“… Egregious violations of law… “

I have seen my department engage in egregious violations of law which if they were ever actually challenged in court would cost Wells Fargo millions in civil penalties. Recently, I spoke with a homeowner who had been told in April that we had made an error, and that he should stop paying because his loan was supposed to have been modified months ago. Neither of these statements was in any way accurate, and yet despite the fact that Wells Fargo acknowledged (internally, at least... it is a cardinal sin to ever admit fault to the homeowner) that we had lied to him, nothing was done, and today he is on the hook for thousands of dollars in fees and at risk of losing his home. While this is a fairly egregious example, I would say that nearly everyone who has called Wells Fargo needing mortgage assistance has grounds for a lawsuit against the company if they only knew what was actually happening and had the money for a lawyer.

As for fraudulent documents, I can personally attest to their existence. Recently, I read through the supposedly original mortgage note on an adjustable rate mortgage (ARM). It was obviously fraudulent: it was missing any signatures, and somehow failed to define the mortgage as adjustable rate or give any terms for how the rate was to adjust. Unsurprisingly, the investor was a securitized group of investors, the loan was in active foreclosure, and despite over a year of trying, not once had the bank come up with a plan to keep this woman in her home.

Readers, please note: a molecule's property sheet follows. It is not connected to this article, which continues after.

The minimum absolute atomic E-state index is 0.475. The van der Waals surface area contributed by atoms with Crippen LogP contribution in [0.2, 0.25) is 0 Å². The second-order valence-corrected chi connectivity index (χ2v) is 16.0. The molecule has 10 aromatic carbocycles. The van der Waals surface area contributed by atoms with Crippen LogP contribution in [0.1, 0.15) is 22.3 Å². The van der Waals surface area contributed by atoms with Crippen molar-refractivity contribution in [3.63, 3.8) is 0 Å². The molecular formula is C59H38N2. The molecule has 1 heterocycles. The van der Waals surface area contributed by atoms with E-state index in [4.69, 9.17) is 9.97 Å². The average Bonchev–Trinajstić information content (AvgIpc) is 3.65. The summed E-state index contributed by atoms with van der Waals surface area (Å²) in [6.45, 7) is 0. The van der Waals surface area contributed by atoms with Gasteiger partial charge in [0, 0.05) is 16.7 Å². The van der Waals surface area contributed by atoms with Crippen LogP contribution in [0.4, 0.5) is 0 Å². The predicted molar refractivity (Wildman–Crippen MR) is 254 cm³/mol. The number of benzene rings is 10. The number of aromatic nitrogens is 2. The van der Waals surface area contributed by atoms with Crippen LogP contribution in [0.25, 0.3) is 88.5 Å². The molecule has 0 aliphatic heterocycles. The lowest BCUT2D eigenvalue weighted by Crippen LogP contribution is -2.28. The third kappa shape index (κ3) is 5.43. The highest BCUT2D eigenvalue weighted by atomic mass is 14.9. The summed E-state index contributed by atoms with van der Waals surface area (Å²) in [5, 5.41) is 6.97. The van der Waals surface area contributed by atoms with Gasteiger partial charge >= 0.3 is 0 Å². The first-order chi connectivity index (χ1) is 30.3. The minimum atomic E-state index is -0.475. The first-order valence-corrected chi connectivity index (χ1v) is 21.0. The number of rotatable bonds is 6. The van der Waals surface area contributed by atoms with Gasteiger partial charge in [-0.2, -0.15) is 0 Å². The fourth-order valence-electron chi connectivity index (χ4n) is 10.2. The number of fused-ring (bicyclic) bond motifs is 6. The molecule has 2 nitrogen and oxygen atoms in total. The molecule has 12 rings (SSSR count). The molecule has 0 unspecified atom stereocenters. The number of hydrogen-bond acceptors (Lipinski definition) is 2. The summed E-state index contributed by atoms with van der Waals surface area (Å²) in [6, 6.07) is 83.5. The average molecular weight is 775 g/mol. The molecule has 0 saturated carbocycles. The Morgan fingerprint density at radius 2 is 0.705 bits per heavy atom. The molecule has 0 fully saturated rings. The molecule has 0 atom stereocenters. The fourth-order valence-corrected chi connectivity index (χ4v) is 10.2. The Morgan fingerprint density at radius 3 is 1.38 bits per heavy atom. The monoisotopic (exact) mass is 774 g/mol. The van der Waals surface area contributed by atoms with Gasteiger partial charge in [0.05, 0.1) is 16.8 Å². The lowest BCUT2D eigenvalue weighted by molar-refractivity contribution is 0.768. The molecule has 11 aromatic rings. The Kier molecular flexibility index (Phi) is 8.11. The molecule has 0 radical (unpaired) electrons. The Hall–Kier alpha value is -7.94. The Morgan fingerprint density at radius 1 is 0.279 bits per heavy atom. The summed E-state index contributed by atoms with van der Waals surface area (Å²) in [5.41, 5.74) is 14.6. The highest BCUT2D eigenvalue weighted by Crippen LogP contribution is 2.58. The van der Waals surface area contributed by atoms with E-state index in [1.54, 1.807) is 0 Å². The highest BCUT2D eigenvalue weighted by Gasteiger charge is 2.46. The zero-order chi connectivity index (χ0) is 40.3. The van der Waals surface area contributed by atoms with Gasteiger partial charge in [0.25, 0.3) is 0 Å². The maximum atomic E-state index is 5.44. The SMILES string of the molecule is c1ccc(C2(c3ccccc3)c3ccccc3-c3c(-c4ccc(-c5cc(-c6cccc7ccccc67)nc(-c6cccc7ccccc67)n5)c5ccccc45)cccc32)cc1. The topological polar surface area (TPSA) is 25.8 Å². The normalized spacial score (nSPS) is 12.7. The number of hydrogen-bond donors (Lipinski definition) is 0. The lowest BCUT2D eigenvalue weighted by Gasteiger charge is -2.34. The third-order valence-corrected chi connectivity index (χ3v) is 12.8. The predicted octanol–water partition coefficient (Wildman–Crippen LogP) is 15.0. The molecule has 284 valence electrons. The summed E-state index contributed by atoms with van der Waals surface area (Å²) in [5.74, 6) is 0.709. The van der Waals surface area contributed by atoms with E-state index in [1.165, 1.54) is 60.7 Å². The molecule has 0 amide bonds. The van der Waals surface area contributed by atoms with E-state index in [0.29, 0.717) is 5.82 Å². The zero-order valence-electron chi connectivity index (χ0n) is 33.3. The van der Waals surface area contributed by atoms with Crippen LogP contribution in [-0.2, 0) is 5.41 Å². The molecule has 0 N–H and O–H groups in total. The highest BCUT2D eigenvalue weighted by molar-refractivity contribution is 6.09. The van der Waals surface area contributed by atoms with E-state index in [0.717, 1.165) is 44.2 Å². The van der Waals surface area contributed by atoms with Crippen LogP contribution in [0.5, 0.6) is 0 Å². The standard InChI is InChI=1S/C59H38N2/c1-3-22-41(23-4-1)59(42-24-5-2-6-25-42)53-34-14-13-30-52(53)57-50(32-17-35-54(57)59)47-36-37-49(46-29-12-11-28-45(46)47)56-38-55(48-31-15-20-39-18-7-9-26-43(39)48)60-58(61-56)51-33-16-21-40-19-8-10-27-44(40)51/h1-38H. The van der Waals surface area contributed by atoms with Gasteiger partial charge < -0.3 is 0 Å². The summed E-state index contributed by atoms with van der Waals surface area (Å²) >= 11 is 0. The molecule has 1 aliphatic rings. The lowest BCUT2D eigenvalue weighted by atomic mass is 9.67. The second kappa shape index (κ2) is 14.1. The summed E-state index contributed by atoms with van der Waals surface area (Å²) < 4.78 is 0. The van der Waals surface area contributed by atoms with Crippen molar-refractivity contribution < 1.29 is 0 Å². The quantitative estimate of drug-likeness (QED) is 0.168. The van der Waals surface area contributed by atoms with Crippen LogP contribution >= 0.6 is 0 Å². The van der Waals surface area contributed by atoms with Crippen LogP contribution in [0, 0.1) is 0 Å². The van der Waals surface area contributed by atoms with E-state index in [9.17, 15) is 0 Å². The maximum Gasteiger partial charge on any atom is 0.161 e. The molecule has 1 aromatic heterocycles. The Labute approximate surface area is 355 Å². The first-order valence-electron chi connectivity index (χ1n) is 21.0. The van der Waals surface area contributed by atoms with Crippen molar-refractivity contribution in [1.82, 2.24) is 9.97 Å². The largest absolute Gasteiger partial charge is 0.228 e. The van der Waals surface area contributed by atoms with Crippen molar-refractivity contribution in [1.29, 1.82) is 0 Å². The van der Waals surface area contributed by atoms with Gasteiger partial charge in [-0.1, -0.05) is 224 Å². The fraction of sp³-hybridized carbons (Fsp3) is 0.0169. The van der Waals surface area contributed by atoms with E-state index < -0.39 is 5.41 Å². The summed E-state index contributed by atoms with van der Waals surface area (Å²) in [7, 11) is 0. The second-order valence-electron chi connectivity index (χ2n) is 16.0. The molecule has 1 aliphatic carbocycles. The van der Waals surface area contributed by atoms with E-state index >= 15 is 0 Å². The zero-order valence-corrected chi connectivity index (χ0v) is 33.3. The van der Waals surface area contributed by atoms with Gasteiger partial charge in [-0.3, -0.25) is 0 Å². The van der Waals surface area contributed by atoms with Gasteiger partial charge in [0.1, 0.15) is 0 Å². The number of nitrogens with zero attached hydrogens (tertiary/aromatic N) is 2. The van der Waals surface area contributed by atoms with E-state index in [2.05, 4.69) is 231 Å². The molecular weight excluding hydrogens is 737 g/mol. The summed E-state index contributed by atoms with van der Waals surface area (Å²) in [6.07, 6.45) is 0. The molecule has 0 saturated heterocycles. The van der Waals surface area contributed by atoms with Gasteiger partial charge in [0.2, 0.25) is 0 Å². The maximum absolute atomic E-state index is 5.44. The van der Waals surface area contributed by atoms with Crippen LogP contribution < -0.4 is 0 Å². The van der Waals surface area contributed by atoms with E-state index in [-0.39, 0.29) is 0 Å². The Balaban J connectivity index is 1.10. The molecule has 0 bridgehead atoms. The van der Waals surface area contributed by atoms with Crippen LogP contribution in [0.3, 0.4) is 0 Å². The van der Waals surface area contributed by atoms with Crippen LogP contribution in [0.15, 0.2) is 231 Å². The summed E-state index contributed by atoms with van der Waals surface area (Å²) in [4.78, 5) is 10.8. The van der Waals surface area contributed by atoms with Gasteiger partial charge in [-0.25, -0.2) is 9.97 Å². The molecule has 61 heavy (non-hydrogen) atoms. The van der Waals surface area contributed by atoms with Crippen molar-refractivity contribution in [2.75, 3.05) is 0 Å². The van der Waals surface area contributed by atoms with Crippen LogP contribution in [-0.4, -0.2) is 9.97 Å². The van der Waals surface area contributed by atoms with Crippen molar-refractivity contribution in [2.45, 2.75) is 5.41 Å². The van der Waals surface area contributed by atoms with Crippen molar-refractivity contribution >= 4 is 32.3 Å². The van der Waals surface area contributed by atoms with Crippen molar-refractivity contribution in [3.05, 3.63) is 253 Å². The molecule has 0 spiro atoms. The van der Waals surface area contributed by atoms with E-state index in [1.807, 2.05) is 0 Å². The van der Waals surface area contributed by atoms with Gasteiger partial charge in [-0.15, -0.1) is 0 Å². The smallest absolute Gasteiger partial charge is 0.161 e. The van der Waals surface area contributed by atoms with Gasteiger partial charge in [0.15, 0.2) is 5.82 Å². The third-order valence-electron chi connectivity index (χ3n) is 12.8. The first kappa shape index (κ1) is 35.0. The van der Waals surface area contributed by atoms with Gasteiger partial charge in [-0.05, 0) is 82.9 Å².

When call volumes are slow, we get put on outbound calls, which are identical to inbound calls except they are even less productive. Well over 90% of calls are never answered, and the vast majority of the calls answered are extremely short. If the foreclosure is ever called into question in court, each of these "attempts" to reach to borrower will be listed as exhibit A in the bank's defense.

“God forbid the bank finds out that you have equity in your home.”

The modifications offered are themselves rarely sufficient, if they are ever offered at all. Many investors will outright refuse to reduce mortgage payments without government handouts through HAMP (Home Affordable Modification Program), which itself is a joke. I can't tell you how many people I've spoken with who were awarded a modification through HAMP, only to slide immediately back into default. And God forbid the bank finds out that you have equity in your home. As part of the modification process, Wells Fargo will order a BPO (Broker's Price Opinion) on the home, and if the home has equity in it (i.e. not underwater) it stops making economic sense to help at all... as a matter of fact, profit motive practically requires the bank to do everything in its power to seize the property and the value contained therein.